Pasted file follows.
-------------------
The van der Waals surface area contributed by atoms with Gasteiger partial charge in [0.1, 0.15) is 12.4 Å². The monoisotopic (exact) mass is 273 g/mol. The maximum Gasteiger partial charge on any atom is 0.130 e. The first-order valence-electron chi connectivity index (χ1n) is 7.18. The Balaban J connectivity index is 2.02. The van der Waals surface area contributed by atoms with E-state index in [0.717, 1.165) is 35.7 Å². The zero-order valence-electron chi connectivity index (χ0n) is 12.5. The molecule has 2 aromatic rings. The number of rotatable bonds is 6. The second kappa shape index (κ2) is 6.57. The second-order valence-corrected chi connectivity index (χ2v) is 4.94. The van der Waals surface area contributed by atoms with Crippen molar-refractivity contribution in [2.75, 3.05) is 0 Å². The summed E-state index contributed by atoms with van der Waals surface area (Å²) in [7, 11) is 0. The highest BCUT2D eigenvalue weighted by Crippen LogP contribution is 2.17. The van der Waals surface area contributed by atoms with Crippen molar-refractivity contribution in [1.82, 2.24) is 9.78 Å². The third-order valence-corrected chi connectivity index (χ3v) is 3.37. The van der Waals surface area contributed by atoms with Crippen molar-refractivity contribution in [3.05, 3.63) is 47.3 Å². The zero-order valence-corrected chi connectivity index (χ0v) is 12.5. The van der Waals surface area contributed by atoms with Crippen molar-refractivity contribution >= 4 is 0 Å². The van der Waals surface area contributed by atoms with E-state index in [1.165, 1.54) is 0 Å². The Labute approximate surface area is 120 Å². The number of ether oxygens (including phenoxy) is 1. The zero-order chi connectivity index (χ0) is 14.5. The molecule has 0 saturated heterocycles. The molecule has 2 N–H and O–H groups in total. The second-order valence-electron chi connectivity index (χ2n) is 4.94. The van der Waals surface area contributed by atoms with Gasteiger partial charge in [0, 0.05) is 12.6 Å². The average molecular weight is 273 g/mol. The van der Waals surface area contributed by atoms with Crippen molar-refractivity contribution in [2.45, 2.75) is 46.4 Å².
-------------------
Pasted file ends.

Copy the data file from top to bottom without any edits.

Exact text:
The van der Waals surface area contributed by atoms with Gasteiger partial charge in [0.1, 0.15) is 12.4 Å². The monoisotopic (exact) mass is 273 g/mol. The maximum Gasteiger partial charge on any atom is 0.130 e. The first-order valence-electron chi connectivity index (χ1n) is 7.18. The Balaban J connectivity index is 2.02. The van der Waals surface area contributed by atoms with E-state index in [0.717, 1.165) is 35.7 Å². The zero-order valence-electron chi connectivity index (χ0n) is 12.5. The molecule has 2 aromatic rings. The number of rotatable bonds is 6. The second kappa shape index (κ2) is 6.57. The second-order valence-corrected chi connectivity index (χ2v) is 4.94. The van der Waals surface area contributed by atoms with Crippen molar-refractivity contribution in [2.75, 3.05) is 0 Å². The summed E-state index contributed by atoms with van der Waals surface area (Å²) in [7, 11) is 0. The highest BCUT2D eigenvalue weighted by Crippen LogP contribution is 2.17. The van der Waals surface area contributed by atoms with Crippen molar-refractivity contribution in [1.82, 2.24) is 9.78 Å². The third-order valence-corrected chi connectivity index (χ3v) is 3.37. The van der Waals surface area contributed by atoms with Crippen molar-refractivity contribution in [3.05, 3.63) is 47.3 Å². The zero-order valence-corrected chi connectivity index (χ0v) is 12.5. The van der Waals surface area contributed by atoms with Crippen molar-refractivity contribution >= 4 is 0 Å². The van der Waals surface area contributed by atoms with E-state index in [1.165, 1.54) is 0 Å². The Labute approximate surface area is 120 Å². The number of ether oxygens (including phenoxy) is 1. The zero-order chi connectivity index (χ0) is 14.5. The molecule has 0 saturated heterocycles. The molecule has 2 N–H and O–H groups in total. The second-order valence-electron chi connectivity index (χ2n) is 4.94. The van der Waals surface area contributed by atoms with Gasteiger partial charge in [0, 0.05) is 12.6 Å². The average molecular weight is 273 g/mol. The van der Waals surface area contributed by atoms with Crippen molar-refractivity contribution in [2.45, 2.75) is 46.4 Å².